Because of the recent excitement with frogs, we are focusing cameras and attention on the ponds at the moment. The picture above was taken by the trail camera waiting to see if foxes were going to eat the frogspawn. But look at this wonderful Green Woodpecker. I didn’t know its tail feathers were yellow and black like that.
The camera also took this Stock Dove drinking:
And this fox drinking but not eating the spawn.
And frogs frolicking. We came down to the ponds with torches at 10pm last night. The whole pond was churring and churning and we counted at least 50 frogs.
I also spotted a newt eating the frogspawn. This led to us counting Smooth Newts – got to 10 in this wild pond and 6 in the new pond up by the hide. These newts were very sensitive to having the torch on them and they quickly shot off, making them very difficult to photograph in the dark and these photos were the best we could do:
However, we had no such problems with the frogs. Having been extremely jittery and wary by day, they didn’t mind torch light on them at all, resulting in these really rather wonderful images below:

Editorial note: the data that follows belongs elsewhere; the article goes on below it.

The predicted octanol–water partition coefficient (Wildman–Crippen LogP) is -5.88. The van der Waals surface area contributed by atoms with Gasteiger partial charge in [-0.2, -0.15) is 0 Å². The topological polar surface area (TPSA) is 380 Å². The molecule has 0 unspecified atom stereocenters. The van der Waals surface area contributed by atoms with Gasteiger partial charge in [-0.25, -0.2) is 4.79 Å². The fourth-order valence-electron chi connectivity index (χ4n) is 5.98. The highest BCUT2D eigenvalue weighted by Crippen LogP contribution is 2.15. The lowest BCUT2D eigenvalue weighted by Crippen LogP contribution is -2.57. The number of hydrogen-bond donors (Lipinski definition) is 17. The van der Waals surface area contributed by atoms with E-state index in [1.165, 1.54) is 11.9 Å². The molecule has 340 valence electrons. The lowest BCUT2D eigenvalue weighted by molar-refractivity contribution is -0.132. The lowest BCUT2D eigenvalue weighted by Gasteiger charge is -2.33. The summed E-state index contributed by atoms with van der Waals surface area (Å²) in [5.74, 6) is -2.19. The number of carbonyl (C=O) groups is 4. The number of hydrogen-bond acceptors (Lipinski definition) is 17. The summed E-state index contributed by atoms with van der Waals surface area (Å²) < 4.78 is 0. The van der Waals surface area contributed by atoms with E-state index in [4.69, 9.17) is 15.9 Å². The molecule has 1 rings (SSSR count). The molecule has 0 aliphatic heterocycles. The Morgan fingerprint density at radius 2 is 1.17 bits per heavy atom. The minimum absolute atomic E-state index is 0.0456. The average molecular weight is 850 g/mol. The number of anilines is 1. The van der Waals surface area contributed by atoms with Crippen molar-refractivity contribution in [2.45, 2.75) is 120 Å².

Taken by shining a torch on them so that I could focus the camera and then using the flash on the camera when I took the picture.
But it wasn’t all about amphibians. The Brambling was still around this morning and we wanted to get a good picture of him because we have only ever seen one Brambling before and that was in Norfolk. So we carried the mobile hide down to the feeders by the wild pond where he has been hanging out and waited for him. Before he turned up, though, we saw a Coal Tit which was actually another new species for the meadows, so that was a bonus.
And then the Brambling arrived and here are the best of the many photos we took of him:
He’s a male and his head is in the process of turning black which is his breeding plumage, although he will be returning to his breeding grounds in Scandinavia for that.
It was great to see him here.